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Top Six Snow And Ice Themed Games

Ticket to ride

Snow and Christmas go together like turkey and stuffing. While we’re not guaranteed a ‘white’ one come December 25th, it’s still rather nippy outside. Board games are the perfect remedy to longer, chilly evenings. And what better way to get into the spirit of the season by playing games that offer a snow and ice theme?

So, crank Wham, Slade or Mariah Carey up to eleven. Toss another log on the roaring fire. Dig out and squeeze into your favourite Christmas jumper. It’s time to take a look at six of our favourite snow-filled games!

K2

K2 is a daring slog to the summit of the world’s most dangerous mountain. This is a hand-management game for two to five players. You control two climbers, both of whom are ascending from base-camp to the peak. They’ll earn points awarded for their efforts. Point-to-point movement is the mechanism that determine your progress.

Theme-wise, this game is on point. K2 is more than a race to reach the peak – it’s also about survival. Your two climbers – Mr. Smooth and Mrs. Squiggly, as per the shape of their salopettes – are in constant peril. The climate, as you ascend K2, is brutal. Each climber has a fluctuating health meter. If it drops below zero, they’re in major trouble. That climber has to suffer the humiliation of getting airlifted back to base-camp.

This is a form of player elimination, but it is avoidable. Snow storms impact different heights of the mountain and at varying times. Fortunate for you, there’s a weather forecast, so you can plan in advance, to an extent.

But turn order can be deadly – as you reach the apex, the paths get evermore fraught with peril. Bottlenecks begin to occur. You could become stranded, exposed to the elements. You don’t want Mr Smooth to end up without a tent or appropriate shelter when the snow hits!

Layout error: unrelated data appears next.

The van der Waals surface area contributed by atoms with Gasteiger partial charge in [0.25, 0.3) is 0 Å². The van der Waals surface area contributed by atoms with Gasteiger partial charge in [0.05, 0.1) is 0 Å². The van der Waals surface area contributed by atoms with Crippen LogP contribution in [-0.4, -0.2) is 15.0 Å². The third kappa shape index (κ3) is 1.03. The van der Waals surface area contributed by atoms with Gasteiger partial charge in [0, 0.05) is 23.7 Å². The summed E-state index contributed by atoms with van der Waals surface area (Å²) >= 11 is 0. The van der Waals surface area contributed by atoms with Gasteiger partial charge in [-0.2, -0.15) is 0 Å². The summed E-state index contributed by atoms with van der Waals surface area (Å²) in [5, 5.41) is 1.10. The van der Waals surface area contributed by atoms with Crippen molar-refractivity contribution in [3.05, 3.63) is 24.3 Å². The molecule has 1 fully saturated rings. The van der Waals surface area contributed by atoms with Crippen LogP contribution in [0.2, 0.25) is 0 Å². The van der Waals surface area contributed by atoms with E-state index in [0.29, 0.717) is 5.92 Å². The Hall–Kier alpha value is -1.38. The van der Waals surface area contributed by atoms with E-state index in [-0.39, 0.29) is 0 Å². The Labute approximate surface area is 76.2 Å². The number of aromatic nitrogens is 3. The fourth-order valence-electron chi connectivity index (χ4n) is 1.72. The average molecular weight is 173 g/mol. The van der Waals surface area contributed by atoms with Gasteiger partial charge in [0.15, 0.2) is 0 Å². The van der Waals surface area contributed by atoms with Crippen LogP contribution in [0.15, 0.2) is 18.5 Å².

The marvellous thing about K2 is that every single person I’ve played it with has reacted the same way. They feel the tension as the cold weather closes in. K2 creates extraordinary urges for players to protect their little wooden meeples.

There’s a few variants within the base game, which is great for varying game groups. The board is double-sided, with an easier and difficult side. There’s also kinder (‘summer’), or harsher (‘winter’), weather forecasts. If that wasn’t enough, there are expansions available, too. Check out K2: Broad Peak, or the newer K2: Lhotse offering.

Ice Cool (and Ice Cool 2)

In an almost polar opposite vibe to K2, Ice Cool is a lighthearted affair. This is a physical, flicking game. 3-4 players take turns to flick bottom-heavy plastic penguins around a ‘frozen’ school. The ‘board’ consists of cardboard inserts that clip together to form a sizeable 3-D arena. It looks superb on the table!

The aim is to take a route that allows your piece to pass through doorways, collecting fish as you go. Player take turns to be the chaser (the hall monitor), who tries to bump into naughty, truant penguins. The other players try to stay away from the chaser for as long as possible.

All penguins have sculpted dome bases. They’re weighted in such a manner that means they’ll wobble, glide and skitter across the surface. It’s easy to imagine they’re sliding across ice. And sometimes, running on ice is unpredictable…

Ice Cool is a children’s game. But I’ll confess, I’ve had far more fun playing it with (over-competitive) adults! Ice Cool 2 is a sequel that provides yet more classrooms, for a more modular set-up. You’ll need a large table, but if you have the space, it’s a hoot. Combined, Ice Cool (and 2) can accommodate up to eight players. It’s a prime candidate for party-game material.